Pope Francis has cleared a path for sainthood for the late Oscar Romero, the Salvadoran archbishop gunned down for preaching against the violence and repression that plagued the country as it descended into civil war.
The Vatican announced Wednesday that the pontiff approved a decree the day before confirming a miracle attributed to Romero's intercession.
Installed as archbishop in 1977, Romero openly denounced the military death squads that had killed and terrorized El Salvador's poor and vulnerable until his assassination on March 24, 1980 while celebrating Mass in a hospital chapel.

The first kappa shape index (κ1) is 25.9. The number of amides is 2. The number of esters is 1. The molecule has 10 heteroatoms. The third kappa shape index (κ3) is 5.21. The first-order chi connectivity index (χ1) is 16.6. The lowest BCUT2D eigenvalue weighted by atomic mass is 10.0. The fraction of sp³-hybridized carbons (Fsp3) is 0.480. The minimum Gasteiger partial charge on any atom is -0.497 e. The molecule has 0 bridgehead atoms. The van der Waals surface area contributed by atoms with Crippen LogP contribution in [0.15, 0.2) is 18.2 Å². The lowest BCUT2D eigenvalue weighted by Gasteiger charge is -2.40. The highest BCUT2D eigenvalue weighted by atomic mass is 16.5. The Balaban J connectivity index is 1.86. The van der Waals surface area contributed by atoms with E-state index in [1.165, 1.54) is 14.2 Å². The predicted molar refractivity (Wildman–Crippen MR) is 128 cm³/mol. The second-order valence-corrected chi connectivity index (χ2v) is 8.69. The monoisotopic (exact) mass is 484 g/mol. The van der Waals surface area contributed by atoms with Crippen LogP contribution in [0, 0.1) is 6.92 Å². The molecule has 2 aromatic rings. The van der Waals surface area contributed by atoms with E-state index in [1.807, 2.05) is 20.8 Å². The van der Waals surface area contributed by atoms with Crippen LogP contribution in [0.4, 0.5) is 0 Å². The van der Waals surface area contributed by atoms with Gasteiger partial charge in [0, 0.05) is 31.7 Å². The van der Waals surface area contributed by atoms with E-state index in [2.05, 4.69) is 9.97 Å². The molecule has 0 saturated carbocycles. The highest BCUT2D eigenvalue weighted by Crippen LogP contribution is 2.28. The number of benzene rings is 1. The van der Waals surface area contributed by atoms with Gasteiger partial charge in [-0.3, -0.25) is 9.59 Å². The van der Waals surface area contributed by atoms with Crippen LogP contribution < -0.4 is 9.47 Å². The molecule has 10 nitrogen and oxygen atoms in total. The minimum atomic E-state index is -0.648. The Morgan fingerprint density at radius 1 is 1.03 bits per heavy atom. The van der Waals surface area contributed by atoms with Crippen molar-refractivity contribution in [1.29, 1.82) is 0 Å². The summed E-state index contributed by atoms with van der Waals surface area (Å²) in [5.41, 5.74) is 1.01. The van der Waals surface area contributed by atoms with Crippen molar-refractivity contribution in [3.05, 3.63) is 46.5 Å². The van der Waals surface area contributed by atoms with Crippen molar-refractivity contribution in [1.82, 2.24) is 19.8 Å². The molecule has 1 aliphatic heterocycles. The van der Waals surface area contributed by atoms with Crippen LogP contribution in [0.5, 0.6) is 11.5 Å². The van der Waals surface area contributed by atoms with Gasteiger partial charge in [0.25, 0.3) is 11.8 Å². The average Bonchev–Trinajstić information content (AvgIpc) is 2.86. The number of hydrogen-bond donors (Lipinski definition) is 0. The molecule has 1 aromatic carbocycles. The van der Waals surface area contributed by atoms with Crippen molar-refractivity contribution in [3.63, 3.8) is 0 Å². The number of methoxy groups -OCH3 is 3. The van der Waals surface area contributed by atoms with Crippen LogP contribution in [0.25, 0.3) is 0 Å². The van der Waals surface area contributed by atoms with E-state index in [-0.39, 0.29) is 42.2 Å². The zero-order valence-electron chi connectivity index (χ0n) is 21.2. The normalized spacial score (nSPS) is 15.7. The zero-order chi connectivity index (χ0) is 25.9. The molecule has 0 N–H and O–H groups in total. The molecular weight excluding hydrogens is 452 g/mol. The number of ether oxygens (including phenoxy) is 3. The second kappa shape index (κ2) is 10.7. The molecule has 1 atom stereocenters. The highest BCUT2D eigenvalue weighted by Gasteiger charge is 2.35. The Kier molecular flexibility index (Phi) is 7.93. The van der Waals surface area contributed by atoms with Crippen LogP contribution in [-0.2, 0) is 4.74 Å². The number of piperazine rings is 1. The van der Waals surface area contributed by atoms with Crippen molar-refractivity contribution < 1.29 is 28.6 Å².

Romero's path to sainthood had been blocked for years by conservative Latin American Catholics who believe his defense of the poor and oppressed would inspire other Catholics to take a more activist approach towards achieving social justice.
Pope Francis beatified, or blessed, Romero in 2015, declaring him a martyr for the Catholic faith.
The pontiff also approved a similar decree for one of his predecessor's, the late Pope Paul VI, who oversaw the sweeping reforms of the Church in the 1960s that came to be known as "Vatican II." Pope Paul was beatified by Francis in 2014.
No date has been set for the canonization ceremony of either Romero or Pope Paul VI.